2. 1973 (Chemistry) - Geoffrey Wilkinson and Ernst Otto Fischer - 'for their pioneering work, performed independently, on the chemistry of the organometallic, so called sandwich compounds'
Woodward's contribution to the proposal of the correct structure for ferrocene is much talked about, and interestingly this was a prize that he himself felt he should have had a share in. Upon publication of the winners, he wrote a letter to the Nobel Prize Committee to inform them of what he felt was an unfair omission:
'The notice in The Times of London (October 24, p. 5) of the award of this year's Nobel Prize in Chemistry leaves me no choice but to let you know, most respectfully, that you have - inadvertently, I am sure - committed a grave injustice' - RBW 26th October 1973.
As the facts surrounding the discovery of ferrocene seem little known, and a few sources like this Periodic Table of Videos clip get things a bit wrong, I’ll briefly recap a few dates here. The first reported synthesis of dicyclopentadienyliron (as it was called at the time) in the literature is a communication in Nature by Peter L. Pauson (of Pauson-Khand fame) and MS student Tom Kealy, who were actually trying to prepare fulvalene to test theories about its aromaticity. However, when they deprotonated cyclopentadiene with ethylmagnesium bromide and attempted an oxidative dimerisation of the resulting cyclopentadienylmagnesium bromide with iron(iii) chloride they got a surprising yellow powder. CH microanalysis showed this wasn’t actually the desired compound and a little maths found that the results were consistent with a formula of C10H10Fe, which they believed to be a linear organoiron compound.
It later turned out that Miller, Tebboth and Tremaine, three chemists at the British Oxygen Company had actually prepared the compound some years earlier and had submitted a paper on the subject to the Journal of The Chemical Society before Pauson and Kealy even carried out their reaction, but the slower publication times meant that Pauson’s appeared first. Interestingly, even this was almost certainly not the first preparation of the compound, as Pauson relates in a Journal of Organometallic Chemistry paper on the history of ferrocene (free here):
“The following tale was told about a year later by E.O. Brimm of Linde Air Products. Brimm, who had done some work on metal carbonyls and other organometallics, was one of several industrial chemists who, on reading our report, wanted to make some of the compound. Therefore he enquired of a colleague at Union Carbide (Linde’s parent company) whether they had any cyclopentadiene. The reply that they no longer did so was accompanied by the statement that, some years previously, they had terminated work on the cracking of cyclopentadiene because a yellow sludge clogged the iron pipes they used. They had not attempted to isolate or analyse this but had kept a bottle of it; it was ferrocene. The British Oxygen group’s synthesis was, in fact, not dissimilar as it involved passing cyclopentadiene over a heated, iron-containing ammonia synthesis catalyst.”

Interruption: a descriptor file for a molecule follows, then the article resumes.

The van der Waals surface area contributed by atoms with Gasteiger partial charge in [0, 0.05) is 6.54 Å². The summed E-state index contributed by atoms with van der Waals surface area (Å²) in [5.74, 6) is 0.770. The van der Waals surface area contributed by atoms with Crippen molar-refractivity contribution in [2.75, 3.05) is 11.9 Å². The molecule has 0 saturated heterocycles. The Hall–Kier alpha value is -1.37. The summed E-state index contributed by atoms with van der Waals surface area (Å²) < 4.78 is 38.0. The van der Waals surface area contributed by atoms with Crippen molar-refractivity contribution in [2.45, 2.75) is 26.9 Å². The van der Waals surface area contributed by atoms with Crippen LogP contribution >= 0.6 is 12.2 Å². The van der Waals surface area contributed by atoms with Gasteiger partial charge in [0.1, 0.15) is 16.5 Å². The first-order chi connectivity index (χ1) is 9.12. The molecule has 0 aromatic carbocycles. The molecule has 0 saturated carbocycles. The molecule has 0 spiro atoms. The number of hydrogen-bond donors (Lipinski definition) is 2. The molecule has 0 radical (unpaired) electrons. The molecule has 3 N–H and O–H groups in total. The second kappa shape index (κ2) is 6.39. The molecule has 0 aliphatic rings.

Two independent groups proposed the correct structure, essentially at the same time. Ernst Fischer reported what he called a ‘doppelkegel’ or ‘double cone’ structure, based on preliminary x-ray data showing the compound to be centrosymmetric. Meanwhile, at Harvard, Woodward had suggested to his student Rosenblum that he should repeat the Pauson synthesis, and also attempt to vary the metal used. This had resulted in Rosenblum attempting to borrow ruthenium(iii) chloride from Wilkinson who had demanded to know what it was needed for, leading to a discussion between Wilkinson and Woodward over lunch. Although Rosenblum ran reactions with Co, Cr, Ni and Ru, Woodward never published this work, apparently leaving the extension of the series to Wilkinson by some private agreement. As Woodward apparently left no account of his reasoning we can never know his side of the story. By the admission of both Wilkinson and Rosenblum, Woodward was the first to realise that ferrocene, as he and his group called it in a second paper, should display normal aromatic reactivity, and under his direction Rosenblum carried out a Friedel-Crafts reaction on it to prove this point. The reasoning of Woodward’s and Wilkinson’s paper was mostly based around the compound's paramagnetism, lack of a dipole moment and single IR CH stretch as they had been unable to persuade the Harvard crystallographers to look at the problem in time. In any case, only a few weeks passed before unambiguous crystallographic proof of the structure was obtained by legendary crystallographer Dunitz (of Burgi-Dunitz fame) and Orgel (of the ‘Orgel Diagram’). I think Woodward may have been hard done by here and I, for one, can't wait until 2023 when the records of the Nobel Committee for Chemistry for that year become public.